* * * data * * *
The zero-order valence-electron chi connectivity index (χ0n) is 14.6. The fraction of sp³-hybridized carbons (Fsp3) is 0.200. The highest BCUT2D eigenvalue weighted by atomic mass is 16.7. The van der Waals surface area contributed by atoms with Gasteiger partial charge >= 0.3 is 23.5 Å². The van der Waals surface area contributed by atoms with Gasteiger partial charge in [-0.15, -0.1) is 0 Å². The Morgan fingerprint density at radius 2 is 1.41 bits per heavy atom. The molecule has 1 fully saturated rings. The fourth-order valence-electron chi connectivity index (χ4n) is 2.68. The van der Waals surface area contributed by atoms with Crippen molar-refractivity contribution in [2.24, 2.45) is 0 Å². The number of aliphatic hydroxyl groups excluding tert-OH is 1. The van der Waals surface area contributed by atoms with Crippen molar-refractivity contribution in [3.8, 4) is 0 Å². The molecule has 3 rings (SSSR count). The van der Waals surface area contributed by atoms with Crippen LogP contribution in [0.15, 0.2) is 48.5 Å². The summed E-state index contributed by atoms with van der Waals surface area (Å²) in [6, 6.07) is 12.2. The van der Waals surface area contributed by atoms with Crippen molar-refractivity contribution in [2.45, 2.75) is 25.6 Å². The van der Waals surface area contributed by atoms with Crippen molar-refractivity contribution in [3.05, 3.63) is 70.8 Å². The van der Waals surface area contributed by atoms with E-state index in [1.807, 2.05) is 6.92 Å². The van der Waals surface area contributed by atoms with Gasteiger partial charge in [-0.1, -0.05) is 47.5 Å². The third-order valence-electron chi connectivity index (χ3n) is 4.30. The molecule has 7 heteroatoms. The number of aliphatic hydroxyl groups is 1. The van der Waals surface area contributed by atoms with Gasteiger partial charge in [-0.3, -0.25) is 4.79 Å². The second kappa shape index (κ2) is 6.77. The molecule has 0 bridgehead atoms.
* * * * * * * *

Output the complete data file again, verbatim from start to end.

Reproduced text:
The zero-order valence-electron chi connectivity index (χ0n) is 14.6. The fraction of sp³-hybridized carbons (Fsp3) is 0.200. The highest BCUT2D eigenvalue weighted by atomic mass is 16.7. The van der Waals surface area contributed by atoms with Gasteiger partial charge >= 0.3 is 23.5 Å². The van der Waals surface area contributed by atoms with Gasteiger partial charge in [-0.15, -0.1) is 0 Å². The Morgan fingerprint density at radius 2 is 1.41 bits per heavy atom. The molecule has 1 fully saturated rings. The fourth-order valence-electron chi connectivity index (χ4n) is 2.68. The van der Waals surface area contributed by atoms with Crippen molar-refractivity contribution in [2.24, 2.45) is 0 Å². The number of aliphatic hydroxyl groups excluding tert-OH is 1. The van der Waals surface area contributed by atoms with Crippen molar-refractivity contribution in [3.8, 4) is 0 Å². The molecule has 3 rings (SSSR count). The van der Waals surface area contributed by atoms with Crippen LogP contribution in [0.15, 0.2) is 48.5 Å². The summed E-state index contributed by atoms with van der Waals surface area (Å²) in [6, 6.07) is 12.2. The van der Waals surface area contributed by atoms with Crippen molar-refractivity contribution in [2.45, 2.75) is 25.6 Å². The van der Waals surface area contributed by atoms with Crippen molar-refractivity contribution in [3.05, 3.63) is 70.8 Å². The van der Waals surface area contributed by atoms with E-state index in [1.807, 2.05) is 6.92 Å². The van der Waals surface area contributed by atoms with Gasteiger partial charge in [-0.1, -0.05) is 47.5 Å². The third-order valence-electron chi connectivity index (χ3n) is 4.30. The molecule has 7 heteroatoms. The number of aliphatic hydroxyl groups is 1. The van der Waals surface area contributed by atoms with Gasteiger partial charge in [-0.3, -0.25) is 4.79 Å². The second kappa shape index (κ2) is 6.77. The molecule has 0 bridgehead atoms.